Math and science are important parts of engineering, but so is creativity. We're coming up with new ideas, new projects and new technologies to change our business. It's invigorating and personally rewarding on levels I never could have imagined as a college freshman.
In order for us to continue to be prolific innovators, we need to attract the best minds to science, technology, engineering and math (STEM) fields -- and half of those minds belong to women.
In the midst of young motherhood, I believed that having well-behaved kids, ones who didn't make waves, meant that I was being a good mom. And while I think that polite words and gentle hearts make the world go round, what changes the world, what also matters, is confidence.
As a female engineer, I can't say I'm surprised. But what she does mimic is my excitement for my job, my confidence and my devotion to the science that makes my work so important.
Their research, a hydroponic plant growth system that relies on centripetal force to work in microgravity, almost ended there, until they met someone with industry experience and an alternative way to raise capital.
Solving for the lack of women in STEM fields is a task that requires buy-in from everyone -- not just women, not just parents of young girls, and not just educators who are trying to level the playing field as early as possible.
It is time to move to higher frequencies and thought. The divine feminine is way more than a spiritual concept and it is happening at every level of societies and around the globe today.
Students demonstrating interest in STEM education bring with them new ideas, perspectives and a passion for innovation; but barriers remain for these students to connect with in-demand careers in high-growth industry sectors.
It has been shown that even seemingly inconsequential stimuli can lead to stereotype threat. Researchers found that female students who checked the gender box before taking their AP calculus exam, as students usually do, did worse than students who checked the box after.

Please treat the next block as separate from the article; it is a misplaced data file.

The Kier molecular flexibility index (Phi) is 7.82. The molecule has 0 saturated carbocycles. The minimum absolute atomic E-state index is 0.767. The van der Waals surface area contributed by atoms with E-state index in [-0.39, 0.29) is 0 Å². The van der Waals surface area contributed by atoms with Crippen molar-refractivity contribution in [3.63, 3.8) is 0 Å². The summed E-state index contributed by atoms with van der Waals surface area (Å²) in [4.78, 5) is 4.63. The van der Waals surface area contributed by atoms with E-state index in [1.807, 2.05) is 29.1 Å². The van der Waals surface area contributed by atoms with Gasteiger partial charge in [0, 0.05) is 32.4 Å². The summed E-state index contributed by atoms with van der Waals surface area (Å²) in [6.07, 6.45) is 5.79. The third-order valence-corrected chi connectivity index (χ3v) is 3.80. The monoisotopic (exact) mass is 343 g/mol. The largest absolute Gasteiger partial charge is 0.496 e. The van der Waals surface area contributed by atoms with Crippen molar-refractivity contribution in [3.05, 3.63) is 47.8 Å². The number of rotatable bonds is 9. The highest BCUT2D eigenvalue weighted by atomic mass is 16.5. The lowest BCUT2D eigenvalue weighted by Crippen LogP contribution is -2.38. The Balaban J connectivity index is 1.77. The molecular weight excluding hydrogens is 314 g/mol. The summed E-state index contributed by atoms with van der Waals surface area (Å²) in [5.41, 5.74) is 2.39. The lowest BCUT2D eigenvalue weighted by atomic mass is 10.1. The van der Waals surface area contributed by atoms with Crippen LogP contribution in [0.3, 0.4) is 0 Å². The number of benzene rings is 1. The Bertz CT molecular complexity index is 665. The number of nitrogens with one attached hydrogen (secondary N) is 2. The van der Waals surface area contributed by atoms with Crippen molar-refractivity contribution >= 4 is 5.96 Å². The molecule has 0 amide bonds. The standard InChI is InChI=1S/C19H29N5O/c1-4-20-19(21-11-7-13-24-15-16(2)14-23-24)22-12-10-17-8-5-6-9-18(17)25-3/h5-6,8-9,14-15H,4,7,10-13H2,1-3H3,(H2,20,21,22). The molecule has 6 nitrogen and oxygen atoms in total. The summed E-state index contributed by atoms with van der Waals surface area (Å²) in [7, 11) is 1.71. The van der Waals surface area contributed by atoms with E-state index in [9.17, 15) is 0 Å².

We can all help inspire change, and to do so, there are key steps we can take with our children and mentees to encourage higher representation of both minorities and women in these critical fields.
The bottom line here: What needs to change so that we ensure all children have access to a quality K-12 education?
Learning today can look and feel quite differently than what most of us experienced in school. The recent "Uptown Funk" video by A Maceo Smith New Tech High School students generated more than 6.5 million views on YouTube in three days.
As the focus on innovation and technology in American industries continues to sharpen, the need for qualified applicants in science, technology, engineering, math (STEM) fields will also become more evident.
Sheryl Sandberg has been outspoken in encouraging and mentoring other women and girls to be leaders -- a critical component that is often overlooked in discussions around the lack of women leaders, which we hope to highlight in IGNITE.
I live in Oakland, the most diverse city in America. Unfortunately, the tech workforce here does not reflect this richness of talent. The girls in my community can be part of the solution to expand and diversify the tech workforce.